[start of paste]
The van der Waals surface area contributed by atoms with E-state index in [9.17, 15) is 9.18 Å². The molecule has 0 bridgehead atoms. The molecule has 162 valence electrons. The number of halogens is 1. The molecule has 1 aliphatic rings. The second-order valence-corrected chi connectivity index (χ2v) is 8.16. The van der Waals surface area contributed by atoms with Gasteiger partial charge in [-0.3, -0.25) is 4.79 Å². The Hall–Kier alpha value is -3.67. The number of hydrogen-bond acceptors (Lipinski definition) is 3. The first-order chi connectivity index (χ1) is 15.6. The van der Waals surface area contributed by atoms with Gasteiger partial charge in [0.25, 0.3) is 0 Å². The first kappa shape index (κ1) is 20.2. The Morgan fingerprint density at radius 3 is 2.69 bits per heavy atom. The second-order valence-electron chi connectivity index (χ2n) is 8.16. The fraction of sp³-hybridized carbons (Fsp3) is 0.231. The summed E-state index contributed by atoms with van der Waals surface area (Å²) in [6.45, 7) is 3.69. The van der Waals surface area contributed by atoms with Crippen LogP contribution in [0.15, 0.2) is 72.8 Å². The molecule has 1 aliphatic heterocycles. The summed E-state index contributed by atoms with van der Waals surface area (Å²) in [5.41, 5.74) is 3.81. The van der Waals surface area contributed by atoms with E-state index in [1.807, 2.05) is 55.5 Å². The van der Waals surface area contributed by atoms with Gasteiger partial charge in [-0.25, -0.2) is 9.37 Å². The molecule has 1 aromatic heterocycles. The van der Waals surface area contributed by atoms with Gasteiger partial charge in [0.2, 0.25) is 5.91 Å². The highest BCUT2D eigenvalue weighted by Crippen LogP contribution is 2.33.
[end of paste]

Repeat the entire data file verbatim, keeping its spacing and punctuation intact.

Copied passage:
The van der Waals surface area contributed by atoms with E-state index in [9.17, 15) is 9.18 Å². The molecule has 0 bridgehead atoms. The molecule has 162 valence electrons. The number of halogens is 1. The molecule has 1 aliphatic rings. The second-order valence-corrected chi connectivity index (χ2v) is 8.16. The van der Waals surface area contributed by atoms with Gasteiger partial charge in [-0.3, -0.25) is 4.79 Å². The Hall–Kier alpha value is -3.67. The number of hydrogen-bond acceptors (Lipinski definition) is 3. The first-order chi connectivity index (χ1) is 15.6. The van der Waals surface area contributed by atoms with Gasteiger partial charge in [0.25, 0.3) is 0 Å². The first kappa shape index (κ1) is 20.2. The Morgan fingerprint density at radius 3 is 2.69 bits per heavy atom. The second-order valence-electron chi connectivity index (χ2n) is 8.16. The fraction of sp³-hybridized carbons (Fsp3) is 0.231. The summed E-state index contributed by atoms with van der Waals surface area (Å²) in [6.45, 7) is 3.69. The van der Waals surface area contributed by atoms with Crippen LogP contribution in [0.15, 0.2) is 72.8 Å². The molecule has 1 aliphatic heterocycles. The summed E-state index contributed by atoms with van der Waals surface area (Å²) in [5.41, 5.74) is 3.81. The van der Waals surface area contributed by atoms with E-state index in [1.807, 2.05) is 55.5 Å². The van der Waals surface area contributed by atoms with Gasteiger partial charge in [-0.25, -0.2) is 9.37 Å². The molecule has 1 aromatic heterocycles. The van der Waals surface area contributed by atoms with Gasteiger partial charge in [0.2, 0.25) is 5.91 Å². The highest BCUT2D eigenvalue weighted by Crippen LogP contribution is 2.33.